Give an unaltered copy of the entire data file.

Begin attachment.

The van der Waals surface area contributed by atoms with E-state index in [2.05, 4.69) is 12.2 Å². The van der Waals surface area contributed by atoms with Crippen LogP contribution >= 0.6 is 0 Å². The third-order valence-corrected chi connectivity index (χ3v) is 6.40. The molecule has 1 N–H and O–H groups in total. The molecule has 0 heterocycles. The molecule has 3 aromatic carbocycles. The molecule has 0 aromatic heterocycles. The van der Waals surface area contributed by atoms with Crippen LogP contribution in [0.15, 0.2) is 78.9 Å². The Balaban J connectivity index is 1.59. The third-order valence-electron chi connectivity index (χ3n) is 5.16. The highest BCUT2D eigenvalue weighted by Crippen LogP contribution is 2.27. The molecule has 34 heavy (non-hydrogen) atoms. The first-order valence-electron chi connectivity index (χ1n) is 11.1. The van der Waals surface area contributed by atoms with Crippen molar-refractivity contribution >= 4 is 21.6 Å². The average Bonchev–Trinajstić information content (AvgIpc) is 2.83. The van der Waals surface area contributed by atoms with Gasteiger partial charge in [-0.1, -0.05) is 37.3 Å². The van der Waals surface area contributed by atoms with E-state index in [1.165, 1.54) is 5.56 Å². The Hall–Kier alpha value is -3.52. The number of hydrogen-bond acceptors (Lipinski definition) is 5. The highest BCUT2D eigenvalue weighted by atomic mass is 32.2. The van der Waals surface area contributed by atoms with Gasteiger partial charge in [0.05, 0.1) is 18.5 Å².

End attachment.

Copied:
The van der Waals surface area contributed by atoms with E-state index in [2.05, 4.69) is 12.2 Å². The van der Waals surface area contributed by atoms with Crippen LogP contribution >= 0.6 is 0 Å². The third-order valence-corrected chi connectivity index (χ3v) is 6.40. The molecule has 1 N–H and O–H groups in total. The molecule has 0 heterocycles. The molecule has 3 aromatic carbocycles. The molecule has 0 aromatic heterocycles. The van der Waals surface area contributed by atoms with Crippen LogP contribution in [0.15, 0.2) is 78.9 Å². The Balaban J connectivity index is 1.59. The third-order valence-electron chi connectivity index (χ3n) is 5.16. The highest BCUT2D eigenvalue weighted by Crippen LogP contribution is 2.27. The molecule has 34 heavy (non-hydrogen) atoms. The first-order valence-electron chi connectivity index (χ1n) is 11.1. The van der Waals surface area contributed by atoms with Crippen molar-refractivity contribution >= 4 is 21.6 Å². The average Bonchev–Trinajstić information content (AvgIpc) is 2.83. The van der Waals surface area contributed by atoms with Gasteiger partial charge in [-0.1, -0.05) is 37.3 Å². The van der Waals surface area contributed by atoms with E-state index in [1.165, 1.54) is 5.56 Å². The Hall–Kier alpha value is -3.52. The number of hydrogen-bond acceptors (Lipinski definition) is 5. The highest BCUT2D eigenvalue weighted by atomic mass is 32.2. The van der Waals surface area contributed by atoms with Gasteiger partial charge in [0.05, 0.1) is 18.5 Å².